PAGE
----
Gorgons whom the most famous version deals with Medusa - transformed into a monster by the envious Athena. These creatures have snakes for hair and can turn anyone looking at them to stone. It represents the powerlessness of mortals facing Gods. In Ancient Greece, people used to wear gorgonians (amulets showing a Gorgon head) to protect themselves from curses and evil spirits.
The Minotaur: a blood-thirsty creature with the head of a bull on a body of a man. It borned from a white bull sent by Poseidon and King Minos' wife. In reality, the Minotaur might be King Minos himself and would represent the consequences of yielding to one's primal pulsions (we supposed that Minos was suffering from schizophrenia or raped his wife; hence the born of the Minotaur).
Classical monsters are repulsive, hostile, primal (in contrast with the modern society), have several arms, sticky tentacles, large glassy eyes… They are frightening - especially for children who have many nightmares until 6 years old. Thus, nightmares are an important part of the cerebral maturation process. It allows children to exteriorize the anxiety they can’t express by other means. The fact that most of the monsters are anthropomorphic - i.e. look like humans - greatly participates in this process by binding children’s anxiety to themselves.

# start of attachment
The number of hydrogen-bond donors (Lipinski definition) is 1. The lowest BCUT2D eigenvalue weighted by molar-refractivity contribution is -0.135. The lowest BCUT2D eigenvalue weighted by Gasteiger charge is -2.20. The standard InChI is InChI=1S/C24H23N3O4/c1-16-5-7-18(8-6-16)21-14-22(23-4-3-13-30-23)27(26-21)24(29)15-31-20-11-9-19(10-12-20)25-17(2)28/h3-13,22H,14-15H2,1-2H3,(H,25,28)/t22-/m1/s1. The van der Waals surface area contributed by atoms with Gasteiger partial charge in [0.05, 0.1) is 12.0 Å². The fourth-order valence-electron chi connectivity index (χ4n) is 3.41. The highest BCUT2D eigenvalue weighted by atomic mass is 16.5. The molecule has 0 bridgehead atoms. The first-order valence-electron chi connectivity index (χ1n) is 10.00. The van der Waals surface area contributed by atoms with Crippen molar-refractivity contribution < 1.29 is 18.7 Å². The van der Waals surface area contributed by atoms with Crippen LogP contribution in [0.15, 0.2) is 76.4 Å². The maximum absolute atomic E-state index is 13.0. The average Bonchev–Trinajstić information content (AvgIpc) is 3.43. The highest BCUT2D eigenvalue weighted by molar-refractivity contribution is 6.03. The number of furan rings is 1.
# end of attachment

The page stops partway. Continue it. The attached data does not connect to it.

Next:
Using monsters in video games is an excellent way to create an immediate challenge: players naturally face it as a defensive reaction, in the same way monsters can startle them or create a disturbing atmosphere like in the Silent Hill series. However, this mechanic only works in the short term: facing monsters becomes a routine and the game tension considerably decreases once a player has overcome his fear. Moreover, the player unconscious matches the monsters to the player anxiety and defeating it generates a satisfaction / a relief. The best example that comes to my mind is Doom 3 which gradually becomes a classical FPS as the player can easily guess where next enemies will spawn - breaking the surprise effect and psychologically getting him ready for the fight.